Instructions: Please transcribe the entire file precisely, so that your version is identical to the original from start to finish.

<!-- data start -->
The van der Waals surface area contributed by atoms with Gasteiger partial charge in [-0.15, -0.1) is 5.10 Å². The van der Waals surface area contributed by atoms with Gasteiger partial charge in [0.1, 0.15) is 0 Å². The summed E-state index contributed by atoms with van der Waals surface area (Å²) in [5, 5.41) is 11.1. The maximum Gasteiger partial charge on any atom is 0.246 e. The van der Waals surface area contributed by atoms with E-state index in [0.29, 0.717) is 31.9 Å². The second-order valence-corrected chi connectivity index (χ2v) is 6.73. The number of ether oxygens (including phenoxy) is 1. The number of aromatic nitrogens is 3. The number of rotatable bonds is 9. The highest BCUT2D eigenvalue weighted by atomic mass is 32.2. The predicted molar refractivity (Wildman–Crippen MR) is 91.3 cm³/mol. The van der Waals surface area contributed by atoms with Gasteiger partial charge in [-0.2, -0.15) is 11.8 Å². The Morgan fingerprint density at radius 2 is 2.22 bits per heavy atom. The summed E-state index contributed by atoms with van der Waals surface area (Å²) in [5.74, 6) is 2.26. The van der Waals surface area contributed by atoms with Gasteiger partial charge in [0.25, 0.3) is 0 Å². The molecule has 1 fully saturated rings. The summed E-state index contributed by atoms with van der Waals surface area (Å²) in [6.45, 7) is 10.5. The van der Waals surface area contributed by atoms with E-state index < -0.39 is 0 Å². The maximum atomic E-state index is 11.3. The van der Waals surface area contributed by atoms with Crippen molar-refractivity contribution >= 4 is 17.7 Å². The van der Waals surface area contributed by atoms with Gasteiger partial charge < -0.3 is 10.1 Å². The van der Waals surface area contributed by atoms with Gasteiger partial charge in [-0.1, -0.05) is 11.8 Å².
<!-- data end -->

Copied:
The van der Waals surface area contributed by atoms with Gasteiger partial charge in [-0.15, -0.1) is 5.10 Å². The van der Waals surface area contributed by atoms with Gasteiger partial charge in [0.1, 0.15) is 0 Å². The summed E-state index contributed by atoms with van der Waals surface area (Å²) in [5, 5.41) is 11.1. The maximum Gasteiger partial charge on any atom is 0.246 e. The van der Waals surface area contributed by atoms with E-state index in [0.29, 0.717) is 31.9 Å². The second-order valence-corrected chi connectivity index (χ2v) is 6.73. The number of ether oxygens (including phenoxy) is 1. The number of aromatic nitrogens is 3. The number of rotatable bonds is 9. The highest BCUT2D eigenvalue weighted by atomic mass is 32.2. The predicted molar refractivity (Wildman–Crippen MR) is 91.3 cm³/mol. The van der Waals surface area contributed by atoms with Gasteiger partial charge in [-0.2, -0.15) is 11.8 Å². The Morgan fingerprint density at radius 2 is 2.22 bits per heavy atom. The summed E-state index contributed by atoms with van der Waals surface area (Å²) in [5.74, 6) is 2.26. The van der Waals surface area contributed by atoms with Gasteiger partial charge in [0.25, 0.3) is 0 Å². The molecule has 1 fully saturated rings. The summed E-state index contributed by atoms with van der Waals surface area (Å²) in [6.45, 7) is 10.5. The van der Waals surface area contributed by atoms with E-state index < -0.39 is 0 Å². The maximum atomic E-state index is 11.3. The van der Waals surface area contributed by atoms with Crippen molar-refractivity contribution >= 4 is 17.7 Å². The van der Waals surface area contributed by atoms with Gasteiger partial charge < -0.3 is 10.1 Å². The van der Waals surface area contributed by atoms with Gasteiger partial charge in [-0.1, -0.05) is 11.8 Å².